Thus, you literally had a placebo control group where they didn't ensure they were not taking ivermectin! It would be bad enough not to control for this factor (the primary study point) in an area where ivermectin was not widely available. But it turns out that the department of health in the state of Valle del Cauca – where this study took place – began distributing ivermectin to COVID patients right when the study period began.

Also, just from June to July of last year when the study period began, over-the-counter sales of ivermectin in the Cali region quintupled — to the point that there were more doses administered than number of recorded COVID patients. Given the popularity of the drug in that region at that time, it's inconceivable that a number of those who tested positive in the placebo group did not avail themselves to this drug. In fact, so popular was ivermectin in Valle del Cauca during the study period that during the week of July 5, Google searches for "ivermectina" outpaced searches for "vacuna covid" (COVID vaccine) by a factor of 33.

Contrast that to the U.S., where ivermectin is essentially unknown outside small circles.

Thus, Cali, Colombia, was probably the worst place to study outcomes against those who weren't officially administered ivermectin but were not prevented from taking it on their own preventively, as many people in the region were doing.

The doctors protesting this study originally sent this letter to JAMA to be published, but after JAMA declined, the authors posted it as an open letter on their own landing page.

There are also ethical questions about the Colombian study, because TrialSite News forced the authors to admit that they did not tell the study participants they were receiving ivermectin. Instead, they referred to the drug as "D11AX22 Molecule." While this point does not have bearings on the results of the study, it does show they violated participant consent rules, which raises questions about the broad ethics and agenda of the authors.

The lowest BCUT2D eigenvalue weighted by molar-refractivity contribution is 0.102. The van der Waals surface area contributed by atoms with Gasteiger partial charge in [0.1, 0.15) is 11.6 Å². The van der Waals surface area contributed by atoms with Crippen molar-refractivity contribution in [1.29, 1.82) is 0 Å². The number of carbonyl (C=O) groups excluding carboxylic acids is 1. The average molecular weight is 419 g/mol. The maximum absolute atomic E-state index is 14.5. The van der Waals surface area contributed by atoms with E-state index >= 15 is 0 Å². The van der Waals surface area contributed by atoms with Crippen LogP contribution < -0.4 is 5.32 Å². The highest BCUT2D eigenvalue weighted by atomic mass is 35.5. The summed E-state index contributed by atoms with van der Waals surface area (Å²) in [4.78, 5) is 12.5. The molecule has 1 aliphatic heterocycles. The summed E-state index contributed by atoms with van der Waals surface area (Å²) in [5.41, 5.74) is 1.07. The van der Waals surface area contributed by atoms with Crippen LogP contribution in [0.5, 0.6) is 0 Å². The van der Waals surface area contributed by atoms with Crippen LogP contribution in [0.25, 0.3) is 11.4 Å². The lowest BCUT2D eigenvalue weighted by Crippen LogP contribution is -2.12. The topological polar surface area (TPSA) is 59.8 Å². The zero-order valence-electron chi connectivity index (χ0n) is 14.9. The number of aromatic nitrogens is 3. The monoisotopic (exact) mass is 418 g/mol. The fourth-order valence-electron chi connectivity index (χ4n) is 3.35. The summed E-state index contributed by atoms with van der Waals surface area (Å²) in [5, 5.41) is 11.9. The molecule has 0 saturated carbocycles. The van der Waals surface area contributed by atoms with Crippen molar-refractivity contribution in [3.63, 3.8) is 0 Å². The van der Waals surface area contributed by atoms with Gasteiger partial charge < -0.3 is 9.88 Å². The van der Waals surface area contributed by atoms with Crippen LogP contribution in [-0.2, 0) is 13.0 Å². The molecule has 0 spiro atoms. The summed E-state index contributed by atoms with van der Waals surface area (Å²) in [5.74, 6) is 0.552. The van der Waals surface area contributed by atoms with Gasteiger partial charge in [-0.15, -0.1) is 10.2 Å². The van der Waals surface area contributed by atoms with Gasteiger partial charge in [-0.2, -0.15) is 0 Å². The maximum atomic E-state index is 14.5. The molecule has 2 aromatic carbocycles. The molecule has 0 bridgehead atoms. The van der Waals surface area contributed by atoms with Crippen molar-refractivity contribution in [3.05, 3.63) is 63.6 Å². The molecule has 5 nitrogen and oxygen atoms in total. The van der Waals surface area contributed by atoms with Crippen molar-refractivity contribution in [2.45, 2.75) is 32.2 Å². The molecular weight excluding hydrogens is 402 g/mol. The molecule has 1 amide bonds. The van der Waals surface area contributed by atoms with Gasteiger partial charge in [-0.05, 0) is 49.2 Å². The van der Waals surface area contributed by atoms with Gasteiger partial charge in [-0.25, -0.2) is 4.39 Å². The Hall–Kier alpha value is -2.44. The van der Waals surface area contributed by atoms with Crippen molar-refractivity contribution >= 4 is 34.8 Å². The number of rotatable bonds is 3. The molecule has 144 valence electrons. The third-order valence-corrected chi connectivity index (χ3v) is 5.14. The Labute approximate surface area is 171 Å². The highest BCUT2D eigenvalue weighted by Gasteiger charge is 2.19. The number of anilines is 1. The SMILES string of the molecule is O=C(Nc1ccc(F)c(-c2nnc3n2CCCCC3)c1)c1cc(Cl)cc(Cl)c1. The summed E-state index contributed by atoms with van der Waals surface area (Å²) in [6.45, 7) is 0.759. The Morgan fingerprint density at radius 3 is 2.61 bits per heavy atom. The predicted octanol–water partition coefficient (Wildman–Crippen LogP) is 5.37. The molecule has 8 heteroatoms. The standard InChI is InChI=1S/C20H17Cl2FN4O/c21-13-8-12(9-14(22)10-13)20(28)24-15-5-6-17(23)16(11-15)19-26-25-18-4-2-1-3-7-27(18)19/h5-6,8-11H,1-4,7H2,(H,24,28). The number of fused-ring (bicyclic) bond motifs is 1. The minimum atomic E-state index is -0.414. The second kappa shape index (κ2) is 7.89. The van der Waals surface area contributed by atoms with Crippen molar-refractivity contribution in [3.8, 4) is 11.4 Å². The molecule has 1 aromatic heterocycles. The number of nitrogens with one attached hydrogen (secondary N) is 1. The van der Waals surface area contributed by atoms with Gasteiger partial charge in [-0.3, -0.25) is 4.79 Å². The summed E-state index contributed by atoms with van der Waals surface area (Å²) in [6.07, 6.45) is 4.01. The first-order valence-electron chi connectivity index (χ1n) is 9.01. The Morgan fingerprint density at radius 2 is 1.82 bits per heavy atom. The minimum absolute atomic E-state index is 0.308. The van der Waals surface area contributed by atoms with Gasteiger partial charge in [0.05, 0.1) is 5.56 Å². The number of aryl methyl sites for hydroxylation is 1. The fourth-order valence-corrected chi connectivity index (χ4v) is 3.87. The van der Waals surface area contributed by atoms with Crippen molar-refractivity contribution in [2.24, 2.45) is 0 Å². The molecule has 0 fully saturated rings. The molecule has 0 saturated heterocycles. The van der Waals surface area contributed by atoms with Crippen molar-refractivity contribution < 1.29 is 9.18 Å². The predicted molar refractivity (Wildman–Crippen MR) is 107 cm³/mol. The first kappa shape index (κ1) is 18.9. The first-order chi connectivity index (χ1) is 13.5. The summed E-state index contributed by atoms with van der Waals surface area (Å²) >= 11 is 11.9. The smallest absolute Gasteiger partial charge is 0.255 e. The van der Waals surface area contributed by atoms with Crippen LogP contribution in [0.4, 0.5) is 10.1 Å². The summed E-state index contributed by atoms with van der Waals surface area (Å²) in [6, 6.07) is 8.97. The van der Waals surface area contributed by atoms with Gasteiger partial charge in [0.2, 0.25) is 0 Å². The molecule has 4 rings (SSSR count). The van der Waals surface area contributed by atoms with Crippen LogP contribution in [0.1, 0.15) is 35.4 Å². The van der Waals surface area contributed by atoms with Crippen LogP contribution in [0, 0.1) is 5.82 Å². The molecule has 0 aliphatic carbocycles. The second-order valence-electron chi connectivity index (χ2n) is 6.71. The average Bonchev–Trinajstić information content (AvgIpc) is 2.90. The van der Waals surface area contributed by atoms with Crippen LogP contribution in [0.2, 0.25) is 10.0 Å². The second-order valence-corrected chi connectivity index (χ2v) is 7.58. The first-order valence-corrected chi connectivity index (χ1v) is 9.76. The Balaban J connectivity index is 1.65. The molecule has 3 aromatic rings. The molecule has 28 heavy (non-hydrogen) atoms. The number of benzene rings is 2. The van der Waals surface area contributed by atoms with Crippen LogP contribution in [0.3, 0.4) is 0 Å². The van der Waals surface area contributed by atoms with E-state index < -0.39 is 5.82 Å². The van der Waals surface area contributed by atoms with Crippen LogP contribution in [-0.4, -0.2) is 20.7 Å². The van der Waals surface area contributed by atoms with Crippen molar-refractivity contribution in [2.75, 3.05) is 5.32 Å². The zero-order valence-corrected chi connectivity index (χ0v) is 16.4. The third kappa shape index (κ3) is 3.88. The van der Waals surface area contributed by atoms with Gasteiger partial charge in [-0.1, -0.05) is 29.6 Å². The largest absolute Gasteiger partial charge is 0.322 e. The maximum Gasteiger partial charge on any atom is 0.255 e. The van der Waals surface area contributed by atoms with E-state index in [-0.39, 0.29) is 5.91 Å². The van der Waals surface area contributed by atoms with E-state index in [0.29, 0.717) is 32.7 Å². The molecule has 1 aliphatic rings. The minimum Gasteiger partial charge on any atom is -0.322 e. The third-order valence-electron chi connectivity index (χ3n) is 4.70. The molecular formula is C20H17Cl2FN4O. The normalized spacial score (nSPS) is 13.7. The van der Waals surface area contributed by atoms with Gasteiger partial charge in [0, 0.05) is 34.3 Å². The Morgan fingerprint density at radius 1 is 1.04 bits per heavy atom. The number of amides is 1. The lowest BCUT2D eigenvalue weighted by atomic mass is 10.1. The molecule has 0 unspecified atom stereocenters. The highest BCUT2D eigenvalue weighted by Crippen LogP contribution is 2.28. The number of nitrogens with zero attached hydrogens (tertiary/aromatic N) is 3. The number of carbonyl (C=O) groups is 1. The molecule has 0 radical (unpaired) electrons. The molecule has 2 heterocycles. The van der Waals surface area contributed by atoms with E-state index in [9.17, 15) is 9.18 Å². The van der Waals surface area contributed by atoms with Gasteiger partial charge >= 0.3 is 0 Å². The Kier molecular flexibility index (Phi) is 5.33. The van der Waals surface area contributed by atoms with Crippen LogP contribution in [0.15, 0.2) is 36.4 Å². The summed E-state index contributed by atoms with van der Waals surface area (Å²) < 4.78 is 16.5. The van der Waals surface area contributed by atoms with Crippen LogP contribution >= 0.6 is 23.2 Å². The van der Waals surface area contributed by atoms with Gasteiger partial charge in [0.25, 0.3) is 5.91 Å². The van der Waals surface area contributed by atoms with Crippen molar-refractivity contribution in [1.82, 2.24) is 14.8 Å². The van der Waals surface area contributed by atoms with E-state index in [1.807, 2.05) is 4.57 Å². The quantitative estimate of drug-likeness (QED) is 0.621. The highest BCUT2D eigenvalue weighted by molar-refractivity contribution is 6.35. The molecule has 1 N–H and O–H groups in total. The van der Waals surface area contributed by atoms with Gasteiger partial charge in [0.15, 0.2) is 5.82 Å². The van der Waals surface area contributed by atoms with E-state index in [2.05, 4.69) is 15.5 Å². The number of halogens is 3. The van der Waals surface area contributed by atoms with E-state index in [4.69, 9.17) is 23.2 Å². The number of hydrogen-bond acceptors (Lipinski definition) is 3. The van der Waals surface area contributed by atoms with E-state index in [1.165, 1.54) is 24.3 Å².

The Front Line COVID-19 Critical Care Alliance (FLCCC), which is the lead group in the United States promoting ivermectin as the staple of COVID early therapeutic treatment, wrote a paper calling into question the protocols of the study, noting that a labeling error substituted 38 ivermectin doses as part of the placebo group. They also accuse the authors of a conflict of interest for receiving grants from "Sanofi Pasteur, a vaccine manufacturer; Janssen, a J&J vaccine partner; and GlaxoSmithKline, Merck, and Gilead, which manufacture COVID-19 drugs."

Those relationships were properly disclosed on the study's conflict of interest disclosure.

Gilead is the maker of Remdesivir, the super expensive drug that is being used in nearly every hospital with zero evidence of efficacy. Despite its price tag, and the fact that the WHO found Remdesivir use in 11,000 patients across 400 hospitals in the world had "little or no effect on hospitalized patients with Covid-19," it is still being used as the only major treatment.

So why is there such an agenda to discredit other cheap, repurposed drugs but then use expensive, ineffective drugs or questionable vaccines without applying a fraction of the same scrutiny? Follow the money.

Sadly, lives are being lost in the process. As German immunologist Dr. Peter Schleicher recently said, "It is completely incomprehensible that there is no approval for this [ivermectin] in Germany. We would have thousands fewer deaths to complain about" (translated from German via Google translate).

Want to leave a tip?

We answer to you. Help keep our content free of advertisers and big tech censorship by leaving a tip today.
Want to join the conversation?
Already a subscriber?
Daniel Horowitz

Daniel Horowitz

Blaze Podcast Host

Daniel Horowitz is the host of “Conservative Review with Daniel Horowitz” and a senior editor for Blaze News.
@RMConservative →